United Launch Alliance, the joint venture of Lockheed Martin and Boeing created more than a decade ago to launch sensitive satellites for the Pentagon and intelligence community, has always been under fire from Elon Musk's SpaceX, the tenacious upstart that plowed its way into the market by waging war in Washington, D.C.
SpaceX on Tuesday defended the performance of one of its rockets used to launch a United States spy satellite that is believed to have been lost after failing to reach orbit, adding that no changes were anticipated to its upcoming launch schedule.
"After review of all data to date, Falcon 9 did everything correctly on Sunday night", said the statement from Gwynne Shotwell, president and chief operating officer of SpaceX.
The Heavy's static fire tests comes just days after SpaceX a Falcon 9 rocket apparently failed to put the Zuma spy satellite built by Northrop Grumman ( NOC ) into orbit. SpaceX says not it - only that if it or others find out differently, it'll let us know. According to the New York Times, what happened remains unclear, but it's possible that Zuma - which was built by Northrop Grumman Corporation - never separated from the second stage.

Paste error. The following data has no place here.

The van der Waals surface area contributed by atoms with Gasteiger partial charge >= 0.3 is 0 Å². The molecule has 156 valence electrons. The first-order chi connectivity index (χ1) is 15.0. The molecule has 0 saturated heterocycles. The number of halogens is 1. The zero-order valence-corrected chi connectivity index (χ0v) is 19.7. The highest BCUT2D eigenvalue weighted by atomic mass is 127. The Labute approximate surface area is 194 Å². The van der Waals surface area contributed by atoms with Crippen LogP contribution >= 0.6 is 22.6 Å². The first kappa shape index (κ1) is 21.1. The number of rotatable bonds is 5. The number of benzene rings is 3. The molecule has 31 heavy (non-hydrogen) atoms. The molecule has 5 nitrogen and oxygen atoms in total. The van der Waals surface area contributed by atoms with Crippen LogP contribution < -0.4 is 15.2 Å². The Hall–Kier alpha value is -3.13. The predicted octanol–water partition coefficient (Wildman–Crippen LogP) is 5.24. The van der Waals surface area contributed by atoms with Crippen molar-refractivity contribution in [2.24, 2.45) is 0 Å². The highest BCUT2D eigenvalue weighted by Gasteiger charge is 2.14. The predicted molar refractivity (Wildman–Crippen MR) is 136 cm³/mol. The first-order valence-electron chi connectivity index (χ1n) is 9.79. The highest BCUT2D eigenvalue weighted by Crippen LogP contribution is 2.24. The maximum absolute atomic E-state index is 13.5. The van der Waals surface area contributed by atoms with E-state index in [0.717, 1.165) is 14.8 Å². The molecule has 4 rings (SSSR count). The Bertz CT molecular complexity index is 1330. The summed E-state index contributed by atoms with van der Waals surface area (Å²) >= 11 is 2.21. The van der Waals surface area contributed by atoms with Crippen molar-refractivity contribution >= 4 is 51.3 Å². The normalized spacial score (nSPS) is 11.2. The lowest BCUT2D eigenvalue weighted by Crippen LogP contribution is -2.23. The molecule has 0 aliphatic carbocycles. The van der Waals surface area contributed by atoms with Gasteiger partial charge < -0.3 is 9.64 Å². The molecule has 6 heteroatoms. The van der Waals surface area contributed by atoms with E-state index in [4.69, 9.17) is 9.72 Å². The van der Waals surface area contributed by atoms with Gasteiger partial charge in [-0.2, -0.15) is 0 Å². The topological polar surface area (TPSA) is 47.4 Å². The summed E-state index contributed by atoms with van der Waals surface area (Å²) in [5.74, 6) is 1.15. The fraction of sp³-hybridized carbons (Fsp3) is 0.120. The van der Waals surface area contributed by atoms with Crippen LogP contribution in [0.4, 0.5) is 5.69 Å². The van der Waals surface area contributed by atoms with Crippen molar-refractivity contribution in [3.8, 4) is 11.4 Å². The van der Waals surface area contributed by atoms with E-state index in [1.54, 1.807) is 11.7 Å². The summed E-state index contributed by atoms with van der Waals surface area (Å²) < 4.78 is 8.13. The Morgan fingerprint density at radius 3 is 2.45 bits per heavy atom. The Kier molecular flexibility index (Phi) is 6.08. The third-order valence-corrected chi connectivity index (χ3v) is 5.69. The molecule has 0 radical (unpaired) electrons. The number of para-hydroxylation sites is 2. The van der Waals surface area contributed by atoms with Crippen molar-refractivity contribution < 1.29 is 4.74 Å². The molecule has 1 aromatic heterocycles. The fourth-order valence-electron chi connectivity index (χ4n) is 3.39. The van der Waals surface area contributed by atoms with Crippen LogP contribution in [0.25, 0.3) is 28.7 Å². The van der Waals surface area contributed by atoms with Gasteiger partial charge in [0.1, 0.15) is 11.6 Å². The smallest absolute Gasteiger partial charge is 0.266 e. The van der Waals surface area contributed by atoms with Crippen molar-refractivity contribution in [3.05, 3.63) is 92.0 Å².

Tim Paynter, a spokesman for Northrop Grumman Corp, which was commissioned by the Defense Department to choose the launch contractor, declined to comment on the payload adapter, saying "we can not comment on classified missions". Commentary during a webcast of the launch appeared to confirm that the fairings housing the payload were successfully deployed. So what happened to Zuma? "We can not comment on classified missions".
The secretive nature of the launch makes it hard to discern additional details.
Only now, what was supposed to be a triumph for Musk and his Space Exploration Technologies Corp. has turned into a potential setback after the satellite went missing.
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"It means you can fly and refly an orbital class booster, which is the most expensive part of the rocket", founder Elon Musk said at the time of the launch.
In a statement, the Department of Defense said, "As a matter of policy we do not comment on classified missions". "But on this mission the customer provided its own payload adapter, so separation may be its problem and not SpaceX's problem", Jonathan McDowell, an astronomer at the Harvard-Smithsonian Center for Astrophysics, tweeted on Monday night.
The failure comes at a sensitive time for SpaceX, which has recently been trying to establish itself as a low-priced launcher for Pentagon missions.
SpaceX is led by Elon Musk and has been rapidly expanding its launch business, which includes NASA, national security and commercial missions. The company has said it plans to launch about 30 missions in 2018 after completing a record 18 past year.
SpaceX said the Zuma mission's apparent failure wouldn't affect the company's upcoming launches, including a much-anticipated inaugural demonstration flight of the massive new Falcon Heavy rocket later this month.
It has been competing with other private companies to launch more military payloads.